My year of teaching English at a university in Shanghai, China was quickly coming to an end, and I found myself swamped with grading final exams, reports to be submitted, sorting and packing, and a round of farewell dinners and parties to attend. It finally dawned on me that I needed to make reservations and purchase a ticket for my flight home. I had waited until the last minute, not realizing the mass exodus of teachers and other foreigners leaving during this same time frame, let alone Chinese travelers.
One evening, as a group of teacher friends were sitting around visiting at our apartment, the topic of everyone’s travel plans came up. I shared that I had purchased the last available ticket for the next two weeks which only allowed me a thirty-minute layover in Hong Kong before catching my connecting flight to Los Angeles. It got really quiet, jaws dropped, and everyone looked at me as if I had lost my last ounce of common sense. I could certainly understand why they would think that, but for some reason I was rather nonchalant and unconcerned about it. Everyone shook their head, “That’s impossible! You’ll never pull that one off.”
“Well, it was the only flight I could get out for the next two weeks, so I’m going for it,” I shrugged.
The day of my departure I left without the least bit of apprehension. (Looking back at the scene now, I have to wonder at myself. For international flights, they usually advise you to arrive three hours early.) When my flight from Shanghai landed at the busy international airport in Hong Kong, I knew I needed to exit my plane and move fast. There would be no time to waste. I walked out onto the crowded, bustling concourse and didn’t have a clue in which direction to turn. It was then that I noticed a very official looking Chinese lady dressed in what appeared to be an airport uniform. She was standing in front of me, holding a clipboard and surveying the passing crowd. I walked up to her, and not knowing for sure if she even spoke English, I simply showed her my ticket. She looked up, didn’t speak a word, and motioned me to follow her.
For the next fifteen minutes I followed my Chinese guide as she led me up one escalator and down the next; down one long corridor to the next. Then we walked across a balcony. As I looked down over the railing, I noticed what seemed to be hundreds of people waiting in line to have their baggage inspected. We went down another escalator, through a back door and a back corridor, and across another long concourse, when my escort stopped and pointed to a door being closed by an airport attendant. I hurriedly gave my thanks and scrambled across the departure lobby now full of empty seats. The assistant kindly opened the door and allowed me to squeeze through. I managed to barely enter the cabin of the plane before the door closed behind me. It wasn’t hard finding my seat as it was the only vacant one left. I looked around and it seemed everyone was sitting there staring at me as if to say, “Where have you been? Hurry up and sit down!”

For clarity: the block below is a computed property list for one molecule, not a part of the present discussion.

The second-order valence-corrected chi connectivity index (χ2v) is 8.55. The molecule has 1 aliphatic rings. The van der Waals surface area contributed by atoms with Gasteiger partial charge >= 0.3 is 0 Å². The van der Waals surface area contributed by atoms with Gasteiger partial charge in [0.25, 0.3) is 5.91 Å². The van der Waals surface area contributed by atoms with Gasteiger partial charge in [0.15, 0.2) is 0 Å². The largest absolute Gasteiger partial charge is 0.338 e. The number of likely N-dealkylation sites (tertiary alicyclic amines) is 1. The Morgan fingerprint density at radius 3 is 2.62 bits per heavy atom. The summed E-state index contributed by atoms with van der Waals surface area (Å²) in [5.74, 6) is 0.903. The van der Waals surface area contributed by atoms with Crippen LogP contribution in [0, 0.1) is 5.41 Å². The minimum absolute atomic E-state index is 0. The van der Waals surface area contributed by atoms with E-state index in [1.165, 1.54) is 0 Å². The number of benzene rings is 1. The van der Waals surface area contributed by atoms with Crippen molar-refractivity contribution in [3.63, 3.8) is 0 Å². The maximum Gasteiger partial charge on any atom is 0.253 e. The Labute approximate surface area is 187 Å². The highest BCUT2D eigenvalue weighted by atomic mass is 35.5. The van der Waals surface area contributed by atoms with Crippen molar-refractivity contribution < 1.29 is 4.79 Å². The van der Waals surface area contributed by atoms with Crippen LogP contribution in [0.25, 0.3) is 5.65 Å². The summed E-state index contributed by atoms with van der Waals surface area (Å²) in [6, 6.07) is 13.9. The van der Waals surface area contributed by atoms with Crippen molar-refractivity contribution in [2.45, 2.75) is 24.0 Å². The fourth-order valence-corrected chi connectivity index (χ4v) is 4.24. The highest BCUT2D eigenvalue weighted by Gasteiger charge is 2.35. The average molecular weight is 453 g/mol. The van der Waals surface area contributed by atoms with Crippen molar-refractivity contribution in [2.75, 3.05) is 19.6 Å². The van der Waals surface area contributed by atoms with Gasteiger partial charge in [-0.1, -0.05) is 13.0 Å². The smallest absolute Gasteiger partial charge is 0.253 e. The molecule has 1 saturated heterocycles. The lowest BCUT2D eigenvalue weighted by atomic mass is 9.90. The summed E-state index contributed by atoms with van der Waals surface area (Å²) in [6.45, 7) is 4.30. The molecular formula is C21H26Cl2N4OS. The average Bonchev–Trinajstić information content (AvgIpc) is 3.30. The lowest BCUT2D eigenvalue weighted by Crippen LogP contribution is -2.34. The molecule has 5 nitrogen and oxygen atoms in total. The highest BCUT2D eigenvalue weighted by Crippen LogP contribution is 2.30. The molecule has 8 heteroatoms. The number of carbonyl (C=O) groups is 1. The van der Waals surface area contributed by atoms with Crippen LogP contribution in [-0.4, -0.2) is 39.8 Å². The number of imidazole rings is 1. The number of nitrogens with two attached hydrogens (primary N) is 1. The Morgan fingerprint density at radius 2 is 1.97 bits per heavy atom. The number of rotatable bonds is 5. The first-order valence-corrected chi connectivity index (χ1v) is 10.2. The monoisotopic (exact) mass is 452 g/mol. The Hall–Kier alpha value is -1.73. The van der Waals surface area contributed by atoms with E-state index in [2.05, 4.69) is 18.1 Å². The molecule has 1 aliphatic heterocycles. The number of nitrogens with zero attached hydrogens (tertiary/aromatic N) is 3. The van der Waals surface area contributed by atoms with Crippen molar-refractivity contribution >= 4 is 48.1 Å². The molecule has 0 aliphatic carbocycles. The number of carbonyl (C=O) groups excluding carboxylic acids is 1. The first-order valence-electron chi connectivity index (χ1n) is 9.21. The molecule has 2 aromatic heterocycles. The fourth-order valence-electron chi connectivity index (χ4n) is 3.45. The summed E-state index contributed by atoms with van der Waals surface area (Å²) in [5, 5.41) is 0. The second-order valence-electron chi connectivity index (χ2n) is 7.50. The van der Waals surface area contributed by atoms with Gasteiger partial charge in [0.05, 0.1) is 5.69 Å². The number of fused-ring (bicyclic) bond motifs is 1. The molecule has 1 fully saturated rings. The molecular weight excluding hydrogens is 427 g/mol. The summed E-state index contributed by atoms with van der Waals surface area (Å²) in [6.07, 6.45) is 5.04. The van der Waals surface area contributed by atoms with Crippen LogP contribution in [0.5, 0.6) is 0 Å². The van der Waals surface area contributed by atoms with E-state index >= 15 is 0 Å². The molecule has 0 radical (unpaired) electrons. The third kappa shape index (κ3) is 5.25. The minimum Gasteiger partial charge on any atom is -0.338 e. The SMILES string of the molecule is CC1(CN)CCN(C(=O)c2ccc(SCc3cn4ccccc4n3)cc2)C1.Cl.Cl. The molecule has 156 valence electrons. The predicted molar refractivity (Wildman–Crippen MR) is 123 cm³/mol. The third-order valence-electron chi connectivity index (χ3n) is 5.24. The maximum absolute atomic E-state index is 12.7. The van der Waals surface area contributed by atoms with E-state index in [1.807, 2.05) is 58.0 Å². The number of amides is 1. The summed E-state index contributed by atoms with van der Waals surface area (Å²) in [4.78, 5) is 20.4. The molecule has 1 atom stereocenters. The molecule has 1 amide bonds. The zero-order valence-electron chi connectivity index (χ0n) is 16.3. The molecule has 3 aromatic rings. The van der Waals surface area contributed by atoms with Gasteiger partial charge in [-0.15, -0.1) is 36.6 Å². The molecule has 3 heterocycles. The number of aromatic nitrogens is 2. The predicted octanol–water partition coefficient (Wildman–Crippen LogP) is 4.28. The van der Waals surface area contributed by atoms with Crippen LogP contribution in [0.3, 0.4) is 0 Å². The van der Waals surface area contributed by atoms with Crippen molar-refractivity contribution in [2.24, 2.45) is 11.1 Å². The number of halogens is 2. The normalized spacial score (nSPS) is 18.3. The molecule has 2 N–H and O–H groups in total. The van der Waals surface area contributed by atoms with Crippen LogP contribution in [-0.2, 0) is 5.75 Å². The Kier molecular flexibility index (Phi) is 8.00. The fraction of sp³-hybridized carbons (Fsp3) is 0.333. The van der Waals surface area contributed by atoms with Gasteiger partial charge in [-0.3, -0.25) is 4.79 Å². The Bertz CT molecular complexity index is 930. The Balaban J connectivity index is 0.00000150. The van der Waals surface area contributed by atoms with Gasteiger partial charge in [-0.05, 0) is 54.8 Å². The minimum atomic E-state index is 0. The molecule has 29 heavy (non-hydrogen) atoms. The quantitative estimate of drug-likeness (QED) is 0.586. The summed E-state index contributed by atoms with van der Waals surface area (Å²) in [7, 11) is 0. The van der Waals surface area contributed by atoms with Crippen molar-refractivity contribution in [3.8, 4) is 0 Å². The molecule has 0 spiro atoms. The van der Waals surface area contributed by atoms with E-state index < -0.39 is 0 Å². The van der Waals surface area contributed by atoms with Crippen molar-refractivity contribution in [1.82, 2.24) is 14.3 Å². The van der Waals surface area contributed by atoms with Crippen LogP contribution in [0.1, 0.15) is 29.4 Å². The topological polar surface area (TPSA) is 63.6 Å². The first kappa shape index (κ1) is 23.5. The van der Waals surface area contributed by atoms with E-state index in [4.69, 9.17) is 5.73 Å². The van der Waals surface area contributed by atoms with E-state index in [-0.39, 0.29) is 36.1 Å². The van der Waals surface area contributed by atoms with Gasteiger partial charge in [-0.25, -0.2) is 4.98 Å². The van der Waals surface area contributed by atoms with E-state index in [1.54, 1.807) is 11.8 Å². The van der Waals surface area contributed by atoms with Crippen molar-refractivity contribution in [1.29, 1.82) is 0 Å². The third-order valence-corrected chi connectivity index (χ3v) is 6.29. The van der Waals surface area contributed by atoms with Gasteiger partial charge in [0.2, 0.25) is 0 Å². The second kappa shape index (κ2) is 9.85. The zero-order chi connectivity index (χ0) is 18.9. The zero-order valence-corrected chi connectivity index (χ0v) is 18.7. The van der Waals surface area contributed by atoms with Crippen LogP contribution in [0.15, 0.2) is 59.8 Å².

As I sat down and buckled my seat belt, the plane began to back out of the gate. The stewards had already gone through all the required safety procedures. Within minutes, we were airborne and on our way to Los Angeles! I sat back and relaxed, rather pleased at how smoothly everything had gone. My friends would be incredulous. No problem. Piece of cake. Then it hit me. I hadn’t gone through customs, baggage inspection, or even security. I didn’t even have a boarding pass. How did I manage to get on this flight, anyway? The prospect of arriving in Los Angeles without my two suitcases began to sink in. How could they possibly be offloaded and transferred to another flight in the space of half an hour? I was planning an overnight stay before catching a flight home the next morning. Would my suitcases remain in Hong Kong? How would I even track them down?
Arriving in Los Angeles many hours later, I made my way to baggage claim with the other passengers and waited anxiously at the carousel. Did my suitcases even make it? I held my breath. Soon the familiar hum of the conveyor belt kicked in. Everyone’s eyes (especially mine) were glued on the chute, when out popped my two suitcases – first ones onto the belt! I was beyond thrilled and relieved, and breathed a prayer of thanks to God. It was obvious. He was the one who had orchestrated this incredible journey, this amazing year, from beginning to end. Thirty minutes in Hong Kong? My friends were right…I couldn’t do it, but God did!
Oh yes…there was one thing that did get left behind in China — my heart!